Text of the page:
Intelligence
10.   It’s not that I’m smart, it’s just that I stay with problems longer
11.   Intellectual growth should commence at birth and cease only at death
12.   Intellectuals solve problems, geniuses prevent them
13.   The true sign of intelligence is not knowledge, but imagination
14.   Great spirits have always found violent opposition from mediocrities. The latter cannot understand it when a man does not thoughtlessly submit to hereditary prejudices but honestly and courageously uses his intelligence.
15.   Intelligence makes clear to us the interrelationship of means and ends. But mere thinking cannot give us a sense of the ultimate and fundamental ends. To make clear these fundamental ends and valuations and to t set them fast in the emotional life of individual seems to me precisely the most important function which religion has to perform in the social life of man.
16.   Two things are infinite: universe and human stupidity; and I am  not sure about the universe.
Humanity
17.      It has become appallingly obvious that our technology has exceeded our humanity.
Character
18.   Weakness of attitude becomes weakness of character
Mysterious
19.   The most beautiful thing we can experience is the mysterious. It is the source of all true art and science.
20.   The most beautiful thing we can experience is the mysterious.
21.   The eternal mystery of the world is its comprehensibility
Living
22.   Only a life lived for others is worth living
23.   A person starts to live when he can live outside himself
24.   I believe you should live each day as if it is your last, which is why I don’t have any clean laundry, because, come on, who wants to wash clothes on the last day of their life?
25.   Learn from yesterday, live for today, hope for tomorrow
Religion
26.   I am a deeply religious nonbeliever-This is a somewhat new kind of religion.
27.   True religion is real living; living with all one’s soul, with all one’s goodness and righteousness
28.   My religiosity consists in a humble admiration of the infinitely superior spirit that reveals itself in the little that we, with our weak and transitory understanding, can comprehend of reality. Morality is of highest importance-but for us, not for god.
29.   Science without religion is lame, religion without science
30.   A man’s moral worth is not measured by what his religious beliefs are but rather by what emotional impulses he has received from Nature during his lifetime
31.   The religion of the future will be a cosmic religion. The religion will be based on experience, which refuses to be dogmatic. If there’s any religion that would cope the scientific needs it will be Buddhism..
32.   My feeling is religious in so far as I am imbued with the consciousness of the insufficiency of the human mind to understand more deeply the harmony of the universe which we try to formulate as laws of nature.
Understanding
33.   Joy in looking and comprehending is nature’s most beautiful gift
34.   Look deep into nature, and then you will understand everything better
35.   The most incomprehensible thing about the world is that it is comprehensible.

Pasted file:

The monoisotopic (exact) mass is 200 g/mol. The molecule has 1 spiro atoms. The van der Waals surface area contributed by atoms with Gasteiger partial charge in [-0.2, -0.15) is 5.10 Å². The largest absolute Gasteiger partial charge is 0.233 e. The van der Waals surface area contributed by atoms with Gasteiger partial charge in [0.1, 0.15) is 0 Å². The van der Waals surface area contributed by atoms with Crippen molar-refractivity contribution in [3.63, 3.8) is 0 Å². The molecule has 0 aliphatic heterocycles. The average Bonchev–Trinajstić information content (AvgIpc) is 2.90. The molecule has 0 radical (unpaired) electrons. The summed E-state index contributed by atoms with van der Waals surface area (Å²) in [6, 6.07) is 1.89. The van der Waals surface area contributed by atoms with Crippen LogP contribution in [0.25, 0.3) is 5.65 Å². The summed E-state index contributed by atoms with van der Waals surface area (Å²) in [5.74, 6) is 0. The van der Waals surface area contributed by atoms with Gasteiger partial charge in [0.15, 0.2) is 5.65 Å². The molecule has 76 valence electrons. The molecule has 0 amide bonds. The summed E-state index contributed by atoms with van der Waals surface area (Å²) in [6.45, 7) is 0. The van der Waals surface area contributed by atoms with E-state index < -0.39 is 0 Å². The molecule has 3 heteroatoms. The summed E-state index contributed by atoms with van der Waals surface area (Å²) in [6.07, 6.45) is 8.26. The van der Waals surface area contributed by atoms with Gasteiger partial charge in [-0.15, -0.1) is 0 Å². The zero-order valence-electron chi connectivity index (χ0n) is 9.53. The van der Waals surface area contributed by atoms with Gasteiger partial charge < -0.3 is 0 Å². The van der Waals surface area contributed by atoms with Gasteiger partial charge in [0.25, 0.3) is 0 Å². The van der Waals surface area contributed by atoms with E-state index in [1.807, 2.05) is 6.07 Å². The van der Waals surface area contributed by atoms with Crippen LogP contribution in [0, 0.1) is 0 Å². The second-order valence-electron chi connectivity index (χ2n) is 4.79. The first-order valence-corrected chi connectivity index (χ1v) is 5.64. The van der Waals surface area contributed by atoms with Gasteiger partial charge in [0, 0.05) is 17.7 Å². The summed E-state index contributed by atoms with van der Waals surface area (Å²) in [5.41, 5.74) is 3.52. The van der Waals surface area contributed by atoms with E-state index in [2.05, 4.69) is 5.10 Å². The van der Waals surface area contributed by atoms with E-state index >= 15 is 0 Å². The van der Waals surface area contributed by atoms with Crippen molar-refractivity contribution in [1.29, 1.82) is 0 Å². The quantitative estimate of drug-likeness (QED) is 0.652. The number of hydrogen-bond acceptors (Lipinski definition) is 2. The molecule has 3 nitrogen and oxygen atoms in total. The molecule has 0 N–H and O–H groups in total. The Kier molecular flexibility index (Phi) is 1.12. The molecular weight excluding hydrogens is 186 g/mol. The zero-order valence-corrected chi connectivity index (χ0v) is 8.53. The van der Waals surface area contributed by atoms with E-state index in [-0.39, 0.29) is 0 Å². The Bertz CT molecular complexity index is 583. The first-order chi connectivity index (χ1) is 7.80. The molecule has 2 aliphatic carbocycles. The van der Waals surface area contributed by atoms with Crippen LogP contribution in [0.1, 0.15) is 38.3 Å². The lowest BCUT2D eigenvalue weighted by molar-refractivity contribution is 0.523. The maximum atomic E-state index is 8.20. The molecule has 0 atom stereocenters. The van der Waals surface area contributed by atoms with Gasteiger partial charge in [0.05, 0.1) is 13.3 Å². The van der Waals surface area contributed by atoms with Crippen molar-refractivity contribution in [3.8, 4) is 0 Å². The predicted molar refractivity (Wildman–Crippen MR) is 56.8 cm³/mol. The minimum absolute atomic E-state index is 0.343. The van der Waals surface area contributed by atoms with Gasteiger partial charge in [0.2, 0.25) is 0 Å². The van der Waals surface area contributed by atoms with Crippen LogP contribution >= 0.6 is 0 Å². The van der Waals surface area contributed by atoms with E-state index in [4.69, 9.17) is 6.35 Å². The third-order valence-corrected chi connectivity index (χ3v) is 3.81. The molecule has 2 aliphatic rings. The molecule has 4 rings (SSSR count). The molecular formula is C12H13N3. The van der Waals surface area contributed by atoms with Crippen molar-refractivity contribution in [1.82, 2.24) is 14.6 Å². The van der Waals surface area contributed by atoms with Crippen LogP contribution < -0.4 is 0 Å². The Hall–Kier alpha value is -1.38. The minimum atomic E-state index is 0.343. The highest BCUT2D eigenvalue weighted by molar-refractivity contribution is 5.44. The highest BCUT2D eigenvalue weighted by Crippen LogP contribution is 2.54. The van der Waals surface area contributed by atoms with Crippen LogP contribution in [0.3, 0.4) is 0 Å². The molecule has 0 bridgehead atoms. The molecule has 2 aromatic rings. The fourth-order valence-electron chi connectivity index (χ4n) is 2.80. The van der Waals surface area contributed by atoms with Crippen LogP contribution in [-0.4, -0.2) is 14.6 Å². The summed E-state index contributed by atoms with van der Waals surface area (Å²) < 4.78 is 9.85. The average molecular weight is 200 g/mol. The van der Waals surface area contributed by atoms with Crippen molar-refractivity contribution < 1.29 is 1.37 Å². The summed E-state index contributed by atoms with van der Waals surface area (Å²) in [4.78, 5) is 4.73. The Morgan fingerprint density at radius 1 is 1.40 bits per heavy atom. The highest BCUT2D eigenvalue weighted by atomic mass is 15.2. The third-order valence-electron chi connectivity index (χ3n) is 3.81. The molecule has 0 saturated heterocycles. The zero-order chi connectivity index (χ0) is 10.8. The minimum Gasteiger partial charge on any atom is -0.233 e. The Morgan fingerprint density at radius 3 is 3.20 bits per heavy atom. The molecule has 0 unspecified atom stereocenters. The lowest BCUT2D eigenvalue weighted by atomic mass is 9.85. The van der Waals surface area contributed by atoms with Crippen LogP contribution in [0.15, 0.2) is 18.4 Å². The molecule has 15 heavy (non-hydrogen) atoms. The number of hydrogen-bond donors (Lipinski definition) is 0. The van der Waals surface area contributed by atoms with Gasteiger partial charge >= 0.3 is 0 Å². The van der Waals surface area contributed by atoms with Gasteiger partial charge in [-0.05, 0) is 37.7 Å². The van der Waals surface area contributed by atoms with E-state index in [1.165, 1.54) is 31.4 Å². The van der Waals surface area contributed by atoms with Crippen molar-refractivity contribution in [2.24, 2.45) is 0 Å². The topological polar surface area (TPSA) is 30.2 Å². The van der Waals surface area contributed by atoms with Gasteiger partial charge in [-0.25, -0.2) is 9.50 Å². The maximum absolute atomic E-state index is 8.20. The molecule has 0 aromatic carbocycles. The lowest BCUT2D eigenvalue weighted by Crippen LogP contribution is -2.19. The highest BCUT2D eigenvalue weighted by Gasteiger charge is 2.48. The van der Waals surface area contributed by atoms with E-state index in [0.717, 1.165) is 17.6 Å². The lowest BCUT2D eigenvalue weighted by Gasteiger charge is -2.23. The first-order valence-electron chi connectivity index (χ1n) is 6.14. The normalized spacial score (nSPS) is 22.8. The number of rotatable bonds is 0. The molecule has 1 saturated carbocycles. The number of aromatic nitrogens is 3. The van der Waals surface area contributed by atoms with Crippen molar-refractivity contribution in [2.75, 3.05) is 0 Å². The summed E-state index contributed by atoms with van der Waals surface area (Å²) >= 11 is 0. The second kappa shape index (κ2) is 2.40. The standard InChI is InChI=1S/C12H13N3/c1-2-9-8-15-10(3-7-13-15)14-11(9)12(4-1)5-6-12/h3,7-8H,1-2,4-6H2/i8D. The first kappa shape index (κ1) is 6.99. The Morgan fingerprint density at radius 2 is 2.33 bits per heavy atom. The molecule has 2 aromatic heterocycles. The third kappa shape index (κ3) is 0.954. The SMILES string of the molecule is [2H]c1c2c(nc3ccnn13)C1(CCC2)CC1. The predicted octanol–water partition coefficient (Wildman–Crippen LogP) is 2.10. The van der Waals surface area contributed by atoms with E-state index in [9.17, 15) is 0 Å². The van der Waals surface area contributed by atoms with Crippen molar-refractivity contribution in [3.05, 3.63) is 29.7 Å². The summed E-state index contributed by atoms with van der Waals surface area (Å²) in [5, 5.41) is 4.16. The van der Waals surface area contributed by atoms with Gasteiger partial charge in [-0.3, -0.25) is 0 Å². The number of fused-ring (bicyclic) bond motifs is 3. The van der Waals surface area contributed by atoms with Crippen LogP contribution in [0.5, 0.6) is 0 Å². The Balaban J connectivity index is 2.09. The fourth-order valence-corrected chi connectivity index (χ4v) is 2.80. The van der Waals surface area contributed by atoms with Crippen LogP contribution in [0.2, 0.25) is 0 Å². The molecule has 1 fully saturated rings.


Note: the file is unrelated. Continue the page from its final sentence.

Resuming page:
Einstein's Quotations


28-5-2011

EINSTEIN’S QUOTATIONS
(The following are some of the quotations from the great scientist Einstein. They are enlightening and relevant)
Motivation
1.       In the middle of difficulty lies opportunity
Life quotes
2.       Only a life lived for others is worth living
3.       Intellectual growth should commence at birth and cease only at death
4.       Without deep reflection one knows from daily life that one exists for other people
5.       Life is like riding a bicycle. To keep your balance you must keep moving.
6.       A person starts to live when he can live outside himself
7.       Imagination is every thing. It is the preview of life’s coming attractions.
8.       I believe that a simple unassuming manner of life is best for every one, best for both for the body and the mind.
9.       The devil has put a penalty on all things we enjoy in life. Either we suffer in health or we suffer in soul or we get fat.
Intelligence
10.   It’s not that I’m smart, it’s just that I stay with problems longer
11.   Intellectual growth should commence at birth and cease only at death
12.   Intellectuals solve problems, geniuses prevent them
13.   The true sign of intelligence is not knowledge, but imagination
14.   Great spirits have always found violent opposition from mediocrities. The latter cannot understand it when a man does not thoughtlessly submit to hereditary prejudices but honestly and courageously uses his intelligence.
15.   Intelligence makes clear to us the interrelationship of means and ends. But mere thinking cannot give us a sense of the ultimate and fundamental ends. To make clear these fundamental ends and valuations and to t set them fast in the emotional life of individual seems to me precisely the most important function which religion has to perform in the social life of man.
16.   Two things are infinite: universe and human stupidity; and I am  not sure about the universe.
Humanity
17.      It has become appallingly obvious that our technology has exceeded our humanity.
Character
18.   Weakness of attitude becomes weakness of character
Mysterious
19.   The most beautiful thing we can experience is the mysterious. It is the source of all true art and science.
20.   The most beautiful thing we can experience is the mysterious.
21.   The eternal mystery of the world is its comprehensibility
Living
22.   Only a life lived for others is worth living
23.   A person starts to live when he can live outside himself
24.   I believe you should live each day as if it is your last, which is why I don’t have any clean laundry, because, come on, who wants to wash clothes on the last day of their life?
25.   Learn from yesterday, live for today, hope for tomorrow
Religion
26.   I am a deeply religious nonbeliever-This is a somewhat new kind of religion.
27.   True religion is real living; living with all one’s soul, with all one’s goodness and righteousness